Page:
The main character, Elena, is the titular vine witch. Tell us a little bit about her.

Elena is in a very angry place when she first appears in the novel. She’s just had seven years of her life taken from her by a curse, and she wants revenge. Under normal circumstances she’s a very skilled vine witch (someone who tends the vines and coaxes the wine grapes to harvest), but the curse has weakened her so that she’s left in a vulnerable position. That weakness forces her to negotiate in ways she might not otherwise, particularly with the new owner of her vineyard. And though she wants to act out in the name of revenge, her nature is to be a nurturer, which ultimately guides most of her choices.

There are many different types of magic in The Vine Witch. Is there a hard system connecting them all?

The Glamourist (cover)You see a little more of this explained in the second book, The Glamourist, but in The Vine Witch world witches each have a craft they excel in. Sometimes it is an inherited skill and sometimes it is taught through an apprentice/mentor relationship. But generally, the witches are born with a particular skill and are registered at birth with the ministry of lineage and licenses to acknowledge it.

Elena mostly uses incantations of rhyming couplets to enact her spells. There’s power in words and how they’re put together. That’s part of her effectiveness, but she also has a rarer skill. She’s able to see into the shadow world, which is a sort of limited psychic ability that allows her to connect not only with the vines but to see spell magic at work. And, yes, she also uses it to spy on people when the need overrides her morals.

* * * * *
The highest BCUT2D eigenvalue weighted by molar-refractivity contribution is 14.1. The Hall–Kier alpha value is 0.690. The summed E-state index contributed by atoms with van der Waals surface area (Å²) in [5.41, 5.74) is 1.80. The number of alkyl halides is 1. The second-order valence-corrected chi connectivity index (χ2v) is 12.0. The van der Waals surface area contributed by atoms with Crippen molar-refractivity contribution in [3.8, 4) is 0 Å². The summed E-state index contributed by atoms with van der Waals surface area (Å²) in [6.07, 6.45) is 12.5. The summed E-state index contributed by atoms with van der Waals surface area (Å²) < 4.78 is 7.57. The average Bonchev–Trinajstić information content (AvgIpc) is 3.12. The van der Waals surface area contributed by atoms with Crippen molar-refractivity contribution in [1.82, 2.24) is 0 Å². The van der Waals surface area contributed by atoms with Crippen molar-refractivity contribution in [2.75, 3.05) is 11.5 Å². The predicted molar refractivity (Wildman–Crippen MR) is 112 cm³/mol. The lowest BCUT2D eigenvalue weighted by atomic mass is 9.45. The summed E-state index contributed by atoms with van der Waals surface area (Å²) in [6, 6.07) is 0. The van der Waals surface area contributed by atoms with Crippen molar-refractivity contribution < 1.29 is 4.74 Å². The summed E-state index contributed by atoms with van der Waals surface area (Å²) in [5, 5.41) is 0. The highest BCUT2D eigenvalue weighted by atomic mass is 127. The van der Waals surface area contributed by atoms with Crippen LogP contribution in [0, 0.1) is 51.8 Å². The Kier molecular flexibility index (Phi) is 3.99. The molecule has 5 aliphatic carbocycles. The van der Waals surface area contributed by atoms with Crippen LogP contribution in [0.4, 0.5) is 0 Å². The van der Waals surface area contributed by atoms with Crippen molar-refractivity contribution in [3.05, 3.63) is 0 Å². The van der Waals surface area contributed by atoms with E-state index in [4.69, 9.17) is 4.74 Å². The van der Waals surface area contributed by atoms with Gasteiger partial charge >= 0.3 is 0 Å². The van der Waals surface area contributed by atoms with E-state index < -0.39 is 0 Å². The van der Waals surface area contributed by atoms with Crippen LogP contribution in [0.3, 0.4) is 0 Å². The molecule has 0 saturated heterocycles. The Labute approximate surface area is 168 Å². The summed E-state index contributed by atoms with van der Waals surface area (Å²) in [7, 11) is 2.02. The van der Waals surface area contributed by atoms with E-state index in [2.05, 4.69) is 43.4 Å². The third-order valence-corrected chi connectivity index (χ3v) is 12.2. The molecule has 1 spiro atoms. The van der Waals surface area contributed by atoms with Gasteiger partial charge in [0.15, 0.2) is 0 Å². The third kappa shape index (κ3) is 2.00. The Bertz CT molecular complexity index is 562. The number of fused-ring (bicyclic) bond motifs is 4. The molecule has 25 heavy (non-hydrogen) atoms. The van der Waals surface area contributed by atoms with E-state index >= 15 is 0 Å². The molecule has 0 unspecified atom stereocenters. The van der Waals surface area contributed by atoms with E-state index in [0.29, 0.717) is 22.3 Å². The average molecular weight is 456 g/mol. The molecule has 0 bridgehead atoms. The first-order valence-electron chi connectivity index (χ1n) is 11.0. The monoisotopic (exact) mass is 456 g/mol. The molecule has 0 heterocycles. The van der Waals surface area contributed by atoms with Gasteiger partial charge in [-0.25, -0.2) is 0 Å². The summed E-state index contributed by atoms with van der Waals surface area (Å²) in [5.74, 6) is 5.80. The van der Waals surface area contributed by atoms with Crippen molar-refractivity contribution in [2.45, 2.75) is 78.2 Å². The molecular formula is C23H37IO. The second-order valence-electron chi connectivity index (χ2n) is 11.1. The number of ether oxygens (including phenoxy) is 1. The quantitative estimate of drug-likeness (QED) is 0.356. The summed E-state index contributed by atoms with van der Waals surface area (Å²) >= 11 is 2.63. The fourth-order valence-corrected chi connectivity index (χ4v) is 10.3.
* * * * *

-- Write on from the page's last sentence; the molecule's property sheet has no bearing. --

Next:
In my review, I noted that The Vine Witch is what Game of Thrones would be if it was isolated in France’s wine country. Where do you get your knack for writing backstabbing, conspiratorial murder mysteries?

Treachery is just too fun to write about. I didn’t mention him above, but Shakespeare is one of my favorite writers for this very reason. He’s the master of backstabbing, conspiratorial murder. Some readers may have noted I named the tavern in The Vine Witch after two of the three witches in Macbeth as a nod to his play on this very subject.

What wine would you recommend while reading The Vine Witch?

I’ve had people tell me they wish they could sample Elena’s wine, so a Château Renard red would be first choice, but other than that maybe a Toad Hollow Merlot? Or perhaps a little Spellbound cabernet sauvignon? Prophecy pinot noir?

The Vine Witch (detail)

After the Vine Witch series, what new adventures can we expect from you?

Book two, The Glamourist, is out in June, and then there will be a third book in the trilogy, which I’m finishing up right now. After that, I have another standalone witch book I’m working on called The Raven Sisters that I hope to see published someday.

Thank you to Ms. Smith for taking the time to speak with us today! To learn more about The Vine Witch and her other stories you can visit her website and follow her on Twitter and Instagram!